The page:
This third Hack/Slash Omnibus begins by picking up on the distressing events concluding Volume 2. Most people would be in pieces at constantly having to kill their mother, but this time Tim Seeley introduced a tragic variation for Cassie Hack, as her father also died. She’d been searching for him for some while, and the opening chapters deal with the emotional consequences. Tim Seeley sometimes doesn’t achieve the right balance between the hacking and slashing aspect and the introspection, and these opening chapters are examples. Their saving grace is the introduction of the Black Lamp Society and Samhain, who’ll both play a considerable role in Cassie and Vlad’s future, and the revelation of what the slashers are and why they keep coming back. Cat Curio is also introduced, but it’s a little further along the line that she has a greater relevance, and Pooch, the talking hellhound consistently surprises.

Seeley is a writer attuned to his audience, supplying the gore they want, but astutely enough that approaches are varied, and that the return of slashers seen in the past still generally surprises. One of those surprises is the introduction of superheroes late on, which may not immediately occur as relevant to Cassie’s world, but as far as the slashers are concerned, the more the merrier. That story returns to the capricious feel of Hack/Slash’s early days.

When it comes to lending Cassie and Vlad to other creators, Seeley is generous. Ken Haeser and Buz Hasson’ Living Corpse story is the Omnibus bonus material, as it doesn’t feature in standard Hack/Slash collections. The Living Corpse isn’t that far removed from Vlad, particularly as drawn by Hasson, but there isn’t enough plot to justify the pages used. Drew Edwards teams Cass and Vlad with his Halloween Man character, which is slightly better, but with the pair out of place in their surroundings. It’s appealingly drawn by David Baldeón, though.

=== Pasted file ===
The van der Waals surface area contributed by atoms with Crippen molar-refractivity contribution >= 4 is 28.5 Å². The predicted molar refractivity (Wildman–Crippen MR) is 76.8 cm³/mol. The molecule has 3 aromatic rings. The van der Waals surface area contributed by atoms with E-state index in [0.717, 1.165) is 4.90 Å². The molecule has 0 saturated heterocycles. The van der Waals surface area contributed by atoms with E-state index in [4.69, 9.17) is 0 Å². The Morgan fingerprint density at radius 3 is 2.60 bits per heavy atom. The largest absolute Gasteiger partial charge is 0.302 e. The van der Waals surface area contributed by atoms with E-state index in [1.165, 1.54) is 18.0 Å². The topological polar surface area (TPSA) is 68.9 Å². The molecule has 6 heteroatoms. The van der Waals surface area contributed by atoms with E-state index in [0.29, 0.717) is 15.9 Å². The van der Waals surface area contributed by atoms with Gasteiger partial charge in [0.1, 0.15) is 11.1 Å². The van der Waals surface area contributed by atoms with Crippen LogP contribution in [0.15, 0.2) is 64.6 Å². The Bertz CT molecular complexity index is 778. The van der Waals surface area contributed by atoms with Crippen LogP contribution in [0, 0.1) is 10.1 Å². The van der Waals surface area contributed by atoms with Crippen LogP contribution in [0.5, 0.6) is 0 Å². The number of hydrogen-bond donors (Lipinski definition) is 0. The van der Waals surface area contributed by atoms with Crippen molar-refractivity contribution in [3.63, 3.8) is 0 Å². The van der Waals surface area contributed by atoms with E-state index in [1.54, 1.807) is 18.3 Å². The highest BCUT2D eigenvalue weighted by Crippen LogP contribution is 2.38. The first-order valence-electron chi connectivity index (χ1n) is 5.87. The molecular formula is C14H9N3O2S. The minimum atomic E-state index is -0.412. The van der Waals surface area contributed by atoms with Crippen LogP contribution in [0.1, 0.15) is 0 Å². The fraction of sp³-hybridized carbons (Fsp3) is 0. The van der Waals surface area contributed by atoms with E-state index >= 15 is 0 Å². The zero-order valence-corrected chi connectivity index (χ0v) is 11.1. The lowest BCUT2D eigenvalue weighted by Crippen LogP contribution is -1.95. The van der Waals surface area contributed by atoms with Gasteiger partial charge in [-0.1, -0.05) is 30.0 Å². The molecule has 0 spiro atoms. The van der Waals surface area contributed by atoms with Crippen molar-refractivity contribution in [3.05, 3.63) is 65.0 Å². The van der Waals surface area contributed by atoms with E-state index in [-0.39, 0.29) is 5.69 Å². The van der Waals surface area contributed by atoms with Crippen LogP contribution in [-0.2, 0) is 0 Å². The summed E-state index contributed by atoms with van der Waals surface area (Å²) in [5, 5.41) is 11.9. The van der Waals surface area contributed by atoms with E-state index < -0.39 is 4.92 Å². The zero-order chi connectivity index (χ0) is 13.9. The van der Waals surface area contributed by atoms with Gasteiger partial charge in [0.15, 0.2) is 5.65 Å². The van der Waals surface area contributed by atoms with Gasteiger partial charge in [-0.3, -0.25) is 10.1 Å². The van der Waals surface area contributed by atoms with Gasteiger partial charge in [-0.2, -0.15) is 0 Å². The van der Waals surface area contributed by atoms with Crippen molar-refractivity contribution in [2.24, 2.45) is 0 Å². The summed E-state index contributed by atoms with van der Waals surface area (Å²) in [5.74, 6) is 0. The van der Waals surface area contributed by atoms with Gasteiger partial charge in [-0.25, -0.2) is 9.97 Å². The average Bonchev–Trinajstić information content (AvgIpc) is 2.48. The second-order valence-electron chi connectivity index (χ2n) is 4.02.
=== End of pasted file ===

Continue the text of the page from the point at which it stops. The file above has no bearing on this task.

The number of artists is itself an indication of varying quality, and Kevin Mellon can draw a nice pin-up page, but drops to poor for some story pages. Emily Stone was very reliable over the previous Omnibus, but draws her final stories here, which is a shame. Appreciation of her replacements is probably a matter of personal taste. Brian Baugh (sample spread left) has an efficient cartoon style, but one well removed from the way Cassie and Vlad are usually drawn, while Daniel Leister (sample right) takes the series forward. He’s very influenced by the Image/Top Cow look of the 1990s, which means the storytelling is there, but the women are awkwardly composed. Dan Parent only draws the single chapter Archie pastiche, but very well, and Seeley surprises with the sensitivity of the ending to what’s otherwise trivial fun.

Value for money is again key for what present a large chunk of series continuity and a couple of specials in an affordable format. The content is also available as regular paperbacks In Revenge and In Love, New Blood, Old Wounds and Super Sidekick Sleepover Slaughter. Volume 4 continues Cassie’s tortuted and violent life.